A Cultural History of the Sea
Throughout history, how has the sea served as a site for cross-cultural exchange, trade and migration? As historians, how do the fields of naval history, maritime history and oceanic history intersect?
56 experts, 48 chapters and over 1,700 pages explore how representation and understanding of the sea has developed over 2,500 years of cultural and natural history.
Individual volume editors ensure the cohesion of the whole, and to make it as easy as possible to use, chapter titles are identical across each of the volumes. This gives the choice of reading about a specific period in one of the volumes, or following a theme across history by reading the relevant chapter in each of the six.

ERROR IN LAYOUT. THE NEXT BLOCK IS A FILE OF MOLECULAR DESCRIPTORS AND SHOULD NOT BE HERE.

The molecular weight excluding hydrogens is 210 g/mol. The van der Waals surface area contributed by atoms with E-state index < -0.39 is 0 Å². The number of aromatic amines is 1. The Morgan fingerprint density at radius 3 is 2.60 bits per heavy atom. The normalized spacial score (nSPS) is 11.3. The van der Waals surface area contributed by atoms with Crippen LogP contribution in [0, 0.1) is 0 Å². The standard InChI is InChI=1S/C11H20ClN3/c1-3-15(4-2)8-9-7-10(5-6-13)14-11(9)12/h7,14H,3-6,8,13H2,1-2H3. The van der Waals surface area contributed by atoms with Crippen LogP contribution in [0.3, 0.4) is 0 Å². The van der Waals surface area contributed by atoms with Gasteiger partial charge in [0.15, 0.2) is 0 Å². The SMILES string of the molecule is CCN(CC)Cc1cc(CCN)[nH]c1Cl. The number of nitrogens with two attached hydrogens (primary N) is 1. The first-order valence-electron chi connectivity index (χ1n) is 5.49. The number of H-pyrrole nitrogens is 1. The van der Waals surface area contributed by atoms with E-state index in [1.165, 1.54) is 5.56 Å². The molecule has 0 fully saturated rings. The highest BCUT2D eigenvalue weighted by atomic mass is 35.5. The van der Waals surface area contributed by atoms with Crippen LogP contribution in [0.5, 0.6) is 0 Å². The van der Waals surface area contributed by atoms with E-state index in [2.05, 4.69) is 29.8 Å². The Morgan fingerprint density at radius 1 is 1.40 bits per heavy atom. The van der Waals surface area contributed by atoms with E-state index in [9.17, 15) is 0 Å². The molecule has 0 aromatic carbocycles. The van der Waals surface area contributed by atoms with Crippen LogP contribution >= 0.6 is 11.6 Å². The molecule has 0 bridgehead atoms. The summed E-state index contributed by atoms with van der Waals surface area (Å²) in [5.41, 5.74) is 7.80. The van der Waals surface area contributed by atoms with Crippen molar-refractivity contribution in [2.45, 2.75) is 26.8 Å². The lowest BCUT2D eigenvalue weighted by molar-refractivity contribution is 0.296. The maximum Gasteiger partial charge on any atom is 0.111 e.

About the Author
In addition, Margaret Cohen co-edited two collections of scholarship on the European novel: The Literary Channel: The Inter-National Invention of the Novel with Carolyn Dever (Princeton: Princeton University Press, 2002), and Spectacles of Realism: Body, Gender, Genre with Christopher Prendergast (Minneapolis: University of Minnesota Press, 1995). She edited and translated Sophie Cottin's best-selling novel of 1799, Claire d'Albe (New York: Modern Language Association, 2003), and has edited a new critical edition of Gustave Flaubert's Madame Bovary that appeared with W.W. Norton in 2004. In 2019, her co-edited The Aesthetics of the Undersea appeared (Routledge). She is general editor of A Cultural History of the Seas (London: Bloomsbury, 2021), and she is volume editor of The Age of Empire, the fifth volume of this six volume set spanning from antiquity to the present.